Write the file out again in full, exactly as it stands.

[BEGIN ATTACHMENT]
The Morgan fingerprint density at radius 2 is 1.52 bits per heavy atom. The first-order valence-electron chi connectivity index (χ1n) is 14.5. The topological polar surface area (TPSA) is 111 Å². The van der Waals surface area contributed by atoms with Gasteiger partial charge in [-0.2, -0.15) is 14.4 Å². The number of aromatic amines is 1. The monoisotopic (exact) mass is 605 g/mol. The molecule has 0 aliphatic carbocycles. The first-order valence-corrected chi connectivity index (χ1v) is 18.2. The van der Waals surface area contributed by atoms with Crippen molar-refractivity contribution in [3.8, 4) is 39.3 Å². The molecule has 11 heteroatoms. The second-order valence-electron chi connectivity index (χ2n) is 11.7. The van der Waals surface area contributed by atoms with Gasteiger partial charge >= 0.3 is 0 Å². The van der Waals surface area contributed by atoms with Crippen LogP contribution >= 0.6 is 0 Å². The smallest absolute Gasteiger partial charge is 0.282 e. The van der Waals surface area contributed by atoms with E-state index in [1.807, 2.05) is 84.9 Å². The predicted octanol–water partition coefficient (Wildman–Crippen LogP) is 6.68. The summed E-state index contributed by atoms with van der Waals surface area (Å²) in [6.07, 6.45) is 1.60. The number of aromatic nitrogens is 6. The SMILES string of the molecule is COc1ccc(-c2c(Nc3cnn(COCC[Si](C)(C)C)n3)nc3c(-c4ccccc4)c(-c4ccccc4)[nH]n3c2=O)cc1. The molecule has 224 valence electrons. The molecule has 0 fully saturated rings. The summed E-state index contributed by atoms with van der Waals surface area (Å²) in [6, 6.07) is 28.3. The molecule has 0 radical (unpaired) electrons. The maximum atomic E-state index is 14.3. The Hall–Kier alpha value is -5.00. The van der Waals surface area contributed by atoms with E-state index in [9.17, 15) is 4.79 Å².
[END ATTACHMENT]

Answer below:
The Morgan fingerprint density at radius 2 is 1.52 bits per heavy atom. The first-order valence-electron chi connectivity index (χ1n) is 14.5. The topological polar surface area (TPSA) is 111 Å². The van der Waals surface area contributed by atoms with Gasteiger partial charge in [-0.2, -0.15) is 14.4 Å². The number of aromatic amines is 1. The monoisotopic (exact) mass is 605 g/mol. The molecule has 0 aliphatic carbocycles. The first-order valence-corrected chi connectivity index (χ1v) is 18.2. The van der Waals surface area contributed by atoms with Crippen molar-refractivity contribution in [3.8, 4) is 39.3 Å². The molecule has 11 heteroatoms. The second-order valence-electron chi connectivity index (χ2n) is 11.7. The van der Waals surface area contributed by atoms with Gasteiger partial charge >= 0.3 is 0 Å². The van der Waals surface area contributed by atoms with Crippen LogP contribution >= 0.6 is 0 Å². The smallest absolute Gasteiger partial charge is 0.282 e. The van der Waals surface area contributed by atoms with E-state index in [1.807, 2.05) is 84.9 Å². The predicted octanol–water partition coefficient (Wildman–Crippen LogP) is 6.68. The summed E-state index contributed by atoms with van der Waals surface area (Å²) in [6.07, 6.45) is 1.60. The number of aromatic nitrogens is 6. The SMILES string of the molecule is COc1ccc(-c2c(Nc3cnn(COCC[Si](C)(C)C)n3)nc3c(-c4ccccc4)c(-c4ccccc4)[nH]n3c2=O)cc1. The molecule has 224 valence electrons. The molecule has 0 fully saturated rings. The summed E-state index contributed by atoms with van der Waals surface area (Å²) in [6, 6.07) is 28.3. The molecule has 0 radical (unpaired) electrons. The maximum atomic E-state index is 14.3. The Hall–Kier alpha value is -5.00. The van der Waals surface area contributed by atoms with E-state index in [9.17, 15) is 4.79 Å².